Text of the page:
When it's safer to walk away: Urban, low opportunity emerging adults’ willingness to use bystander behaviors in response to community and dating violence

Heather L. Storer, Jennifer S. McCleary, Sherry Hamby

Research output: Contribution to journalArticlepeer-review

3 Scopus citations


Bystander intervention programs are viewed as innovative community-level responses to sexual and dating violence among adolescents and young adults (Banyard, 2014; McMahon & Farmer, 2009; Moynihan et al., 2015; Storer et al., 2017). At the school and community level, factors such as social cohesion, collective efficacy, and exposure to community violence have been found to influence use of bystander behaviors (Edwards et al., 2014; Lucero et al., 2019; McMahon, 2015; Rothman et al., 2019). Despite the explosion of literature examining the efficacy of bystander interventions, most study populations are on college and high school campuses. There has been limited exploration of the feasibility of such programs among disadvantaged youth in resource-poor communities not affiliated with formal school or work settings (i.e., low opportunity youth). The purpose of this exploratory study is to investigate these emerging adults’ willingness to use bystander behaviors in response to witnessing dating and community violence. Data were collected from six focus groups at three youth-serving agencies in New Orleans. Participants were aged 17–22 (n = 39) and both male- and female-identified; the majority identified as African American. All participants were involved with community-based organizations with missions to positively engage emerging adults. Our exploratory thematic content analysis involved multiple rounds of inductive coding. Once we applied codes to the data, we employed matrices to construct key social processes both within and across the focus groups. Across the focus groups, participants described community environments that exposed them to racial injustice and to community, police-perpetrated, and intimate partner violence. Participants reported an overarching reluctance to utilize bystander behaviors. Although the participants did not condone these acts of violence, they perceived intervention to be dangerous due to retaliatory violence and/or they equated bystander behaviors to “snitching.” Participants were more willing to intervene in instances of extreme violence and when the incident involved a friend or family member. This study illustrates the intricate ways community violence and complex trauma influence emerging adults’ willingness to intervene in instances of community and dating violence. These findings challenge the idea that existing bystander intervention models can account for the multitude of community-level barriers faced by low opportunity emerging adults with trauma backgrounds when deciding to use bystander intervention behaviors.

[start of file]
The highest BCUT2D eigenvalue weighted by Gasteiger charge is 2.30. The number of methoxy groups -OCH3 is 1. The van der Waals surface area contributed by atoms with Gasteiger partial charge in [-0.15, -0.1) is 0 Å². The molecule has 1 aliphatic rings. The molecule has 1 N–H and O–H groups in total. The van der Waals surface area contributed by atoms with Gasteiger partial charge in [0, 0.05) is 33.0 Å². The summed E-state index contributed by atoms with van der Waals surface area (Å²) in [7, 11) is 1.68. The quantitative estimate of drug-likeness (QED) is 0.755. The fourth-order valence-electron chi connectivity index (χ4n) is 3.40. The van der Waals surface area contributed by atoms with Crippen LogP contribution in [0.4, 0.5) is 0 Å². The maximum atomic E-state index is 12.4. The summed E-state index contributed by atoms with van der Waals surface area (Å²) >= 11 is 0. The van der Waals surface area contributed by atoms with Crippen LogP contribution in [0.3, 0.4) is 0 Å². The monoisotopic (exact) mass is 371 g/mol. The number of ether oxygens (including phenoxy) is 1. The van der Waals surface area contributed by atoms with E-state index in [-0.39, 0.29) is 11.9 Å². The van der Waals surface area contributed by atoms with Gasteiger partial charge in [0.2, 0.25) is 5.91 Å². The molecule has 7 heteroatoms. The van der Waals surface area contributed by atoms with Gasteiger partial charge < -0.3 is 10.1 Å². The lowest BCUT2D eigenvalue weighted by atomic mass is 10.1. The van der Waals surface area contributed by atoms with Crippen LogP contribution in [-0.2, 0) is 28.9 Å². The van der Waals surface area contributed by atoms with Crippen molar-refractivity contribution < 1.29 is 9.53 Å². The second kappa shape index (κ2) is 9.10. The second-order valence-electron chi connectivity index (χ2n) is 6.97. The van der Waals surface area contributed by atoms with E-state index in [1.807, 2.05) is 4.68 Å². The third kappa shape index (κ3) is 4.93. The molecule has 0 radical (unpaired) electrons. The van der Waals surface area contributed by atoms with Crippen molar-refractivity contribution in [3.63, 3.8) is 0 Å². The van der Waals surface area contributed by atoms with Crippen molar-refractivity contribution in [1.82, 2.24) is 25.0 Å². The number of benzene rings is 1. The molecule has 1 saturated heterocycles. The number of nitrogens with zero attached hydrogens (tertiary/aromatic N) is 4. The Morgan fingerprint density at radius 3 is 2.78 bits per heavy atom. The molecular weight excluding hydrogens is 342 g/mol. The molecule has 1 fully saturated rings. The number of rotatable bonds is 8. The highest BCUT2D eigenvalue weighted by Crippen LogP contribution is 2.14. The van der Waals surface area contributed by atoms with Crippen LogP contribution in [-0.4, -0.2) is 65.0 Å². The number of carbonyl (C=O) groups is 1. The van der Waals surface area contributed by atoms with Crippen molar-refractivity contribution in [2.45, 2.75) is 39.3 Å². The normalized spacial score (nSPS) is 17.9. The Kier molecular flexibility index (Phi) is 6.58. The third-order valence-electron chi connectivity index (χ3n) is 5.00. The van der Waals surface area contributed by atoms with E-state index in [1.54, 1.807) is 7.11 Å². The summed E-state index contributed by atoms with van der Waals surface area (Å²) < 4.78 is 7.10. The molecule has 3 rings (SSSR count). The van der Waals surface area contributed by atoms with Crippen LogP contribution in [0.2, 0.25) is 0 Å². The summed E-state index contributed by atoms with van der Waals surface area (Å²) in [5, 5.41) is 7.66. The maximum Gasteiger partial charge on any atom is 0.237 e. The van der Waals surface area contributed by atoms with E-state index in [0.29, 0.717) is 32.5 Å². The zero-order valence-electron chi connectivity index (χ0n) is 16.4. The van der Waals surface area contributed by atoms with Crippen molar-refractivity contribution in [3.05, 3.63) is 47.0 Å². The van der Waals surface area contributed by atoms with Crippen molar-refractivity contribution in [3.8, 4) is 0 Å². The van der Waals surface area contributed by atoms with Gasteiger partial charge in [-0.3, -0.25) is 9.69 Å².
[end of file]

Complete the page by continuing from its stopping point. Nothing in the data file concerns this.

Original languageEnglish (US)
Article number105833
JournalChildren and Youth Services Review
StatePublished - Feb 1 2021

Bibliographical note

Funding Information:
The authors would like to acknowledge the support of our community partners in New Orleans for their support in conceptualizing and implementing this research project. We also would like to acknowledge the work of Emily Pepin and Arianne Stallings for supporting data collection and analysis. Lastly, we would like to thank the young people whose voices are represented in this research.

Publisher Copyright:
© 2020 Elsevier Ltd


  • Bystander interventions
  • Complex trauma
  • Emerging adults
  • Low opportunity youth
  • Socially disconnected youth


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